Charles Musser honored for ‘outstanding contribution to film and media studies’
The Society for Cinema and Media Studies has selected Charles Musser, professor of film and media studies, as the recipient of its Distinguished Career Achievement Award.
The award honors a scholar who has made “an outstanding contribution through research, teaching, and service to the field of film and media studies.” In its citation, the society stated that “Musser has played a crucial role in helping to define the core questions, methods, and objects of interest that constitute the field of cinema and media studies. His research, teaching, filmmaking, and public humanities projects model how to productively move across disciplines as well as how to synthesize theory and practice in innovative and inspiring ways.”
Mussser will receive the award at the society’s annual conference in April, where he will deliver a presentation reflecting on his career and the field of film and media studies. The society is the leading scholarly organization in the world dedicated to promoting a broad understanding of film, television, and related media through research and teaching grounded in the contemporary humanities tradition.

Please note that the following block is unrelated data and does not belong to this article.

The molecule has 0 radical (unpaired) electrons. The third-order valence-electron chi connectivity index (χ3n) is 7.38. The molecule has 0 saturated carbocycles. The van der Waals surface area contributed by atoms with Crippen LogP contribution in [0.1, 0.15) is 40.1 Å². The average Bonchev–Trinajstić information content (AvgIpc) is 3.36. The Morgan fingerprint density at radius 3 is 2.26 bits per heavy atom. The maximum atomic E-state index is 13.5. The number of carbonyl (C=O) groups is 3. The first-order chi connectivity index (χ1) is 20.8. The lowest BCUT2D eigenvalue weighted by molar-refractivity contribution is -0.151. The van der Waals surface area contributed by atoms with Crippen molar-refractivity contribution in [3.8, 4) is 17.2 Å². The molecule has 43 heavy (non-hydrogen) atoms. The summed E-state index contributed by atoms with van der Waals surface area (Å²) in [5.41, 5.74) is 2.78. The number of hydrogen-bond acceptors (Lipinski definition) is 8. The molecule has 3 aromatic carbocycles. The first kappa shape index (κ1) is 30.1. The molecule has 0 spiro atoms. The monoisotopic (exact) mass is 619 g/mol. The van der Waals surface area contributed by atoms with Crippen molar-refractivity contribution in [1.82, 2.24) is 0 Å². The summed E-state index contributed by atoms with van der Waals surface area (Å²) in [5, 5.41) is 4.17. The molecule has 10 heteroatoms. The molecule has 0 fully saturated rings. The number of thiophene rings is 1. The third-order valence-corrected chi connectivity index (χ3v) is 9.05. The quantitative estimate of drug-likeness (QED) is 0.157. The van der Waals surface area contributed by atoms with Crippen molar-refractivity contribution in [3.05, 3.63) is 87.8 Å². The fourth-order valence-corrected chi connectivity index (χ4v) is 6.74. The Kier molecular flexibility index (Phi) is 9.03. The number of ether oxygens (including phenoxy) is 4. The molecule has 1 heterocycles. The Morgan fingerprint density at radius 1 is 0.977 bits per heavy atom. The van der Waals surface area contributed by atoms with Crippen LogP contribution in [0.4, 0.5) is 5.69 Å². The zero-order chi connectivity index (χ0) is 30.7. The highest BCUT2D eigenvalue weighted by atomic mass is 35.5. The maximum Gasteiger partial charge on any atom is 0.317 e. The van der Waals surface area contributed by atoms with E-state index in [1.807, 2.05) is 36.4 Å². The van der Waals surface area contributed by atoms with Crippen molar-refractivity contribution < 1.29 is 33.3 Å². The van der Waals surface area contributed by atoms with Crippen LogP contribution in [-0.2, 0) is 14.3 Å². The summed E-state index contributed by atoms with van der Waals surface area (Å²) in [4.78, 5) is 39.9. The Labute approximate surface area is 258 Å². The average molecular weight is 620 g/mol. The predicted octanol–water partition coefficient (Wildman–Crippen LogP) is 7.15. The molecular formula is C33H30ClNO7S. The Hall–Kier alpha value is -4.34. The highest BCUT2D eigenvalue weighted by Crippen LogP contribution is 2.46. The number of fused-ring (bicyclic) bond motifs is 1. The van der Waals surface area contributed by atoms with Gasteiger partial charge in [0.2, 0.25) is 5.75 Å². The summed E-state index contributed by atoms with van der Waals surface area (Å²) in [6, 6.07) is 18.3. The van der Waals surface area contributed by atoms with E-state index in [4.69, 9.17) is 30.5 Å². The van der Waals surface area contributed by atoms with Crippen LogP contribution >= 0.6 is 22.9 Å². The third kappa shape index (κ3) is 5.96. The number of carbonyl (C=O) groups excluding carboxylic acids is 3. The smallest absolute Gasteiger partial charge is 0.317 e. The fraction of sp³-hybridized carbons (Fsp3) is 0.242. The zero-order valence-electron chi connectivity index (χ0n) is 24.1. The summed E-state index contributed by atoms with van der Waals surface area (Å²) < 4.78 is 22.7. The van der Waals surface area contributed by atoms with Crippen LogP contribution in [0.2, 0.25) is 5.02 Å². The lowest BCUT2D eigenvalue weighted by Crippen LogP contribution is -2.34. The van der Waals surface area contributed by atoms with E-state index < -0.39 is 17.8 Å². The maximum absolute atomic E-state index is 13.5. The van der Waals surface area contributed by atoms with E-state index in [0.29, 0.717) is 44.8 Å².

Mussser is a film historian and documentary filmmaker who has taught at Yale since 1992. His courses include film and media historiography, and American cinema and documentary film (both critical studies and production). He also serves as professor of American studies and theater studies, director of undergraduate studies in film and media studies, and director of the Summer Film Institute.
The Yale professor is the author of several books, including “The Emergence of Cinema: The American Screen to 1907,” which received the Jay Leyda Prize in Cinema Studies, the Theater Library Association Award for best book on Film, TV and Radio, the Katherine Singer Kovacs Prize for outstanding book in Media Studies, and other awards. He co-edited “Oscar Micheaux and His Circle: African American Filmmaking and Race Cinema of the Silent Era,” which became the catalyst for “Pioneers of African American Cinema,” a five-DVD box set that he co-curated. The box set received the 2016 Film Heritage Award from the National Society of Film Critics.
Musser has worked extensively in documentary films. He produced and directed the prize-winning “An American Potter” and “Before the Nickelodeon: The Early Cinema of Edwin S. Porter.” He taught the first university-level course devoted to filmmaker Errol Morris and made a feature-length documentary portrait, “Errol Morris: A Lightning Sketch.” His exploration of family photography resulted in a feature documentary, “Our Family Album,” and an accompanying book.
Musser is the film historian for the Thomas A. Edison Papers. He is a founder and served as co-director of the New Haven Documentary Film Festival through its sixth 2019 iteration. He has curated and programmed shows at the Museum of Modern Art, the New York Historical Society, UCLA Film and Television Archives, the International Festival of Arts and Ideas and the Giornate del Cinema Muto (Pordenone, Italy). His numerous awards include the Prix Jean Mitry and the George Eastman House Society International Scholar Award.